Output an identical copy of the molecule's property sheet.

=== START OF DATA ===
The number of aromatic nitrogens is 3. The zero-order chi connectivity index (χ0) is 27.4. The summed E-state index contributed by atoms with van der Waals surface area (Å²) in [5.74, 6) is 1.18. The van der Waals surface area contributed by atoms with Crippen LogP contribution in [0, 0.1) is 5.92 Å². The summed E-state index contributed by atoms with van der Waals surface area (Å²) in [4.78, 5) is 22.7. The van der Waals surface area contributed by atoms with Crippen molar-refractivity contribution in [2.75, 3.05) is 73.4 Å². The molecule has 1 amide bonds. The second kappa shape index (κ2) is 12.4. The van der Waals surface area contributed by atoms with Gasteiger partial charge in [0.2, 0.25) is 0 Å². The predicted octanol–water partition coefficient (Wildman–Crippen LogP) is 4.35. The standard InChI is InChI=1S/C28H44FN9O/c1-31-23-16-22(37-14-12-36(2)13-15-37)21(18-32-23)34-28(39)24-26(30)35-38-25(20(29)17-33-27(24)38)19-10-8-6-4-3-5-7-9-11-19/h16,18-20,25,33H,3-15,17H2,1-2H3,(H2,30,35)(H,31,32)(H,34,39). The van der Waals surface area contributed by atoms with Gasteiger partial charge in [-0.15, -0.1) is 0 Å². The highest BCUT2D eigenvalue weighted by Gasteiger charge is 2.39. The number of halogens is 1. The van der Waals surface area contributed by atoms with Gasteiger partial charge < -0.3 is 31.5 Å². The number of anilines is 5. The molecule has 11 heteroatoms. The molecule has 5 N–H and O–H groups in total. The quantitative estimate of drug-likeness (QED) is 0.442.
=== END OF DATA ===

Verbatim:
The number of aromatic nitrogens is 3. The zero-order chi connectivity index (χ0) is 27.4. The summed E-state index contributed by atoms with van der Waals surface area (Å²) in [5.74, 6) is 1.18. The van der Waals surface area contributed by atoms with Crippen LogP contribution in [0, 0.1) is 5.92 Å². The summed E-state index contributed by atoms with van der Waals surface area (Å²) in [4.78, 5) is 22.7. The van der Waals surface area contributed by atoms with Crippen molar-refractivity contribution in [2.75, 3.05) is 73.4 Å². The molecule has 1 amide bonds. The second kappa shape index (κ2) is 12.4. The van der Waals surface area contributed by atoms with Gasteiger partial charge in [0.2, 0.25) is 0 Å². The predicted octanol–water partition coefficient (Wildman–Crippen LogP) is 4.35. The standard InChI is InChI=1S/C28H44FN9O/c1-31-23-16-22(37-14-12-36(2)13-15-37)21(18-32-23)34-28(39)24-26(30)35-38-25(20(29)17-33-27(24)38)19-10-8-6-4-3-5-7-9-11-19/h16,18-20,25,33H,3-15,17H2,1-2H3,(H2,30,35)(H,31,32)(H,34,39). The van der Waals surface area contributed by atoms with Gasteiger partial charge in [-0.15, -0.1) is 0 Å². The highest BCUT2D eigenvalue weighted by Gasteiger charge is 2.39. The number of halogens is 1. The van der Waals surface area contributed by atoms with Gasteiger partial charge < -0.3 is 31.5 Å². The number of anilines is 5. The molecule has 11 heteroatoms. The molecule has 5 N–H and O–H groups in total. The quantitative estimate of drug-likeness (QED) is 0.442.